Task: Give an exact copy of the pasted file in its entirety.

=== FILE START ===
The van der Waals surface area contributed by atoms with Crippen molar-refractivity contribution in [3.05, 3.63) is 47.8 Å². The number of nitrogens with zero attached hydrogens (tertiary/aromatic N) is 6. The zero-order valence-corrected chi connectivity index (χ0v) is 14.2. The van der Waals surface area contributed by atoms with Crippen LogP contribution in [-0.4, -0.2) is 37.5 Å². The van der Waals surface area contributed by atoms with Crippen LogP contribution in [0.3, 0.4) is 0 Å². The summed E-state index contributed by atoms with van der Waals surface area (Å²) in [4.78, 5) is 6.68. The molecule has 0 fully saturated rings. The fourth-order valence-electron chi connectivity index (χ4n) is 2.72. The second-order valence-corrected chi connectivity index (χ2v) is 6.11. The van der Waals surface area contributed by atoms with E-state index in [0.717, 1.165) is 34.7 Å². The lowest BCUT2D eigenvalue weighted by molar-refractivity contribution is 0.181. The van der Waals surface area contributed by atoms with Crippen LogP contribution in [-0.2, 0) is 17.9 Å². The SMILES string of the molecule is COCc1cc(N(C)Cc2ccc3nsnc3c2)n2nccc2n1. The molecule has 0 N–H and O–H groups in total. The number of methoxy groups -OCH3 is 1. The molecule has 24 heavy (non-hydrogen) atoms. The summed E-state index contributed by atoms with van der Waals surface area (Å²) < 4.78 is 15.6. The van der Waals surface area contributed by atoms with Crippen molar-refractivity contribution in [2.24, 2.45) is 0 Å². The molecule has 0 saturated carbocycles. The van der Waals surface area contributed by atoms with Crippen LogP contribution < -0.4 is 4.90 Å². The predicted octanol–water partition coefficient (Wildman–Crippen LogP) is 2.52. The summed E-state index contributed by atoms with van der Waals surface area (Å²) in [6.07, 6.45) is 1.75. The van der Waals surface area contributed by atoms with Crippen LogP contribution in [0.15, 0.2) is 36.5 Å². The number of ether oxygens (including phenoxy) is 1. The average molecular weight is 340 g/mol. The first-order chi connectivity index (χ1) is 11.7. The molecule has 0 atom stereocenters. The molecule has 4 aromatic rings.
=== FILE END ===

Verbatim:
The van der Waals surface area contributed by atoms with Crippen molar-refractivity contribution in [3.05, 3.63) is 47.8 Å². The number of nitrogens with zero attached hydrogens (tertiary/aromatic N) is 6. The zero-order valence-corrected chi connectivity index (χ0v) is 14.2. The van der Waals surface area contributed by atoms with Crippen LogP contribution in [-0.4, -0.2) is 37.5 Å². The van der Waals surface area contributed by atoms with Crippen LogP contribution in [0.3, 0.4) is 0 Å². The summed E-state index contributed by atoms with van der Waals surface area (Å²) in [4.78, 5) is 6.68. The molecule has 0 fully saturated rings. The fourth-order valence-electron chi connectivity index (χ4n) is 2.72. The second-order valence-corrected chi connectivity index (χ2v) is 6.11. The van der Waals surface area contributed by atoms with E-state index in [0.717, 1.165) is 34.7 Å². The lowest BCUT2D eigenvalue weighted by molar-refractivity contribution is 0.181. The van der Waals surface area contributed by atoms with Crippen LogP contribution in [-0.2, 0) is 17.9 Å². The SMILES string of the molecule is COCc1cc(N(C)Cc2ccc3nsnc3c2)n2nccc2n1. The molecule has 0 N–H and O–H groups in total. The number of methoxy groups -OCH3 is 1. The molecule has 24 heavy (non-hydrogen) atoms. The summed E-state index contributed by atoms with van der Waals surface area (Å²) < 4.78 is 15.6. The van der Waals surface area contributed by atoms with Crippen molar-refractivity contribution in [2.24, 2.45) is 0 Å². The molecule has 0 saturated carbocycles. The van der Waals surface area contributed by atoms with Crippen LogP contribution < -0.4 is 4.90 Å². The predicted octanol–water partition coefficient (Wildman–Crippen LogP) is 2.52. The summed E-state index contributed by atoms with van der Waals surface area (Å²) in [6.07, 6.45) is 1.75. The van der Waals surface area contributed by atoms with Crippen LogP contribution in [0.15, 0.2) is 36.5 Å². The number of ether oxygens (including phenoxy) is 1. The average molecular weight is 340 g/mol. The first-order chi connectivity index (χ1) is 11.7. The molecule has 0 atom stereocenters. The molecule has 4 aromatic rings.